Monographs Details: Strychnos peckii B.L.Rob.
Authority: Krukoff, Boris A. 1965. Supplementary notes on the American species of Strychnos VII. Mem. New York Bot. Gard. 12: 1-94.
Family:Loganiaceae
Description:Distribution and Ecology - British Honduras: Gentle 3480 (Mich), 3515. Venezuela: Miranda (Parque Nacional), Agostini 6 (Ven). Colombia: Meta: Cordillera de Marcarena, Idrobo & Schultes 12116; Vaupes: Rafael Romero C. 1264 (US): Amazonas: basin of Rio Apaporis, Schultes 12100. Ecuador (upper Bobonaza, 1900 ft., cult, locally), Charles C. Fuller 129. Brazil: Para: basin of Rio Araguaia, Froes 29853; basin of Rio Tapajos (foz do Rio Juruena), Pires 3714; near Belem, Pires 12. Amazonas: basin of the lower Rio Negro (Rio Jahú, Igarapé das Onças), Ducke 402. Maranhão (Rio Anil), Froes 24280.This is the first record of the species from Miranda (Venezuela), from Meta (Colombia) and from the basin of Rio Araguaia in the State of Para (Brazil). Idrobo & Schultes 12116 was collected at the slopes of Cuchillo Palmitas at an elevation of 1600 m, the highest record for the species, and the fourth highest record for the American species of Strychnos, one being of S. bicolor from the State of Minas Gerais, Brazil from an elevation of 1800 m; another of S. brasiliensis from Campos do Jordão, State of São Paulo, Brazil from an elevation of 1500-1800 m, and another of S. panamensis from Guatemala from an elevation of 1400-1700 m.Distribution: This species has a very wide range. In Central America it seems to be confined to the Atlantic Coast. It has been collected in Guatemala (Izabal), in British Honduras and in Costa Rica (Limon) and it doubtless occurs in Honduras, Nicaragua and Panama. In South America it has been collected in Venezuela (Miranda, Aragua and Amazonas); Colombia (Valle del Cauca, near the Pacific coast; Meta; Vaupés; Putumayo and Amazonas); Ecuador (Oriente); Bolivia (La Paz, basin of Rio Mapiri); British and French Guianas and Brazil where it has a very extensive range. It has been collected in the State of Para (near Belem; near Bragança; near Breves; in the basin of Rio Araguaia, near the southern border of the State, and in the basin of Rio Tapajos); in the State of Amazonas (in the basins of the lower and upper Rio Negro, of the middle Rio Jurua, of Rio Jutai, of Rio Tonantins and Rio Iça); in the Territory of Rio Branco; in the Territory of Guapore (basin of Rio Guapore); in the State of Maranhão and in the State of Bahia (munic. Ilheos). It doubtless occurs also in Surinam and in Amazonian Peru. In Brazil its range doubtless will be extended to include the Territory of Amapa, and the Territory of Acre, the States of Matto Grosso and Goias as well as the States of Piaui, Ceara, Rio Grande do Norte, Paraiba, Pernambuco, Alagoas and Sergipe.

Discussion:Local name: Jaiya huasca (Quichua, Ecuador). S. Peckii has the widest range of the American members of the genus except for S. nigricans. It is one of the six which are found on the Pacific coast of Colombia. For further details on this see under S. panurensis. This species is very common in certain regions such as for example in the Dept. Izabal, Guatemala; in British Honduras; in the basins of the upper and lower Rio Negro and of Rio Solimoes in the State of Amazonas, Brazil. It is rare in the Guianas and poorly collected in the State of Para, Brazil. For the description of its fruits see our monograph (1:285) and Ducke’s paper (31: 29, 55). Bark of this species is used occasionally as a secondary ingredient in the curare of the Tecunas in Brazil, and according to Gill it is used also for the same purpose by the Canelos in Ecuador (1: 287). Schultes reported that its roots (probably root bark) are used in curare by the Kofán Indians in Putumayo, Colombia (6: 13). A new record is now available that it is the chief ingredient of curare as prepared by the Karapanas on Rio Kananari in the basin of Rio Apaporis, Amazonas, Colombia (Schultes 12100). Fanshawe (34: 66) gives the following information on the local names, on the field characters of this bush-rope, and on its distribution in British Guiana: “Local names: Devildoer; kwabanaro (Arawak); kumarawa (Akawaio, Are-kuna, Patamona, Macushi). “A canopy climber, to 8 inches in diameter; bark dimpled, blackish. “It occurs rarely in rain-forest on heavy soils in the North Central district.” This species was studied by Folkers and Unna (39: 692) and “showed negative action for small doses of extracts of stem bark but a strong curare action from the extract of root bark was obtained.” The work was done on samples obtained from a single vine (Krukoff 7549 from the basin of the upper Rio Solimoes, Amazonas, Brazil) and probably is the first experimental proof that the root bark at least in certain species of Strychnos is the only one that has an appreciable quantity of the alkaloids with curare activity. This species was also studied some 16 years later by Marini-Bettolo, Bovet and their coworkers. For the alkaloid content, toxicity and curare activity of the total extracts see (95: 1142-1144). In another paper the same authors state: “alcaloides seulement en traces” (108:268). The above referred to work was done on stem bark collected by Ducke north east of Colonia Campos Sales, near Manaos, Amazonas, Brazil in May 1953. In his paper (31: 16) Ducke refers to another sample of this species collected by him near Belem, Para, Brazil. This sample apparently was not studied by Marini-Bettolo, Bovet and their coworkers, at least up to the present.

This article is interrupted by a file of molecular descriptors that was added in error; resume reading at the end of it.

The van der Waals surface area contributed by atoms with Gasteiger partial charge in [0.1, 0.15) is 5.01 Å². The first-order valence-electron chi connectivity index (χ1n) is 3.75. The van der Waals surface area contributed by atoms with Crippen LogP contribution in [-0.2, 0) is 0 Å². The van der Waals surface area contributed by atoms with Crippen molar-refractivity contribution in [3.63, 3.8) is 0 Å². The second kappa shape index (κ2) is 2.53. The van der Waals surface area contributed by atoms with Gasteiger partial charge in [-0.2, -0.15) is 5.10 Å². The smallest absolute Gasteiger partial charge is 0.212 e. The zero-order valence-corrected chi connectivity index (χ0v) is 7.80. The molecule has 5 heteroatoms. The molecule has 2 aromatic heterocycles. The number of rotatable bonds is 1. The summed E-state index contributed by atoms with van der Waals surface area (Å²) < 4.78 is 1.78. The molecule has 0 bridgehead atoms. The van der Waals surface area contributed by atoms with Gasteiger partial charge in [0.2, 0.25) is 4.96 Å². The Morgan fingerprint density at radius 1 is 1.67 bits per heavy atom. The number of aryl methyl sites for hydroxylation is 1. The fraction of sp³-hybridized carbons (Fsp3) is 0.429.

Distribution:Guatemala Central America| Honduras Central America| Costa Rica South America| Honduras Central America| Nicaragua Central America| Panama Central America| Venezuela South America| Colombia South America| Bolivia South America| Brazil South America|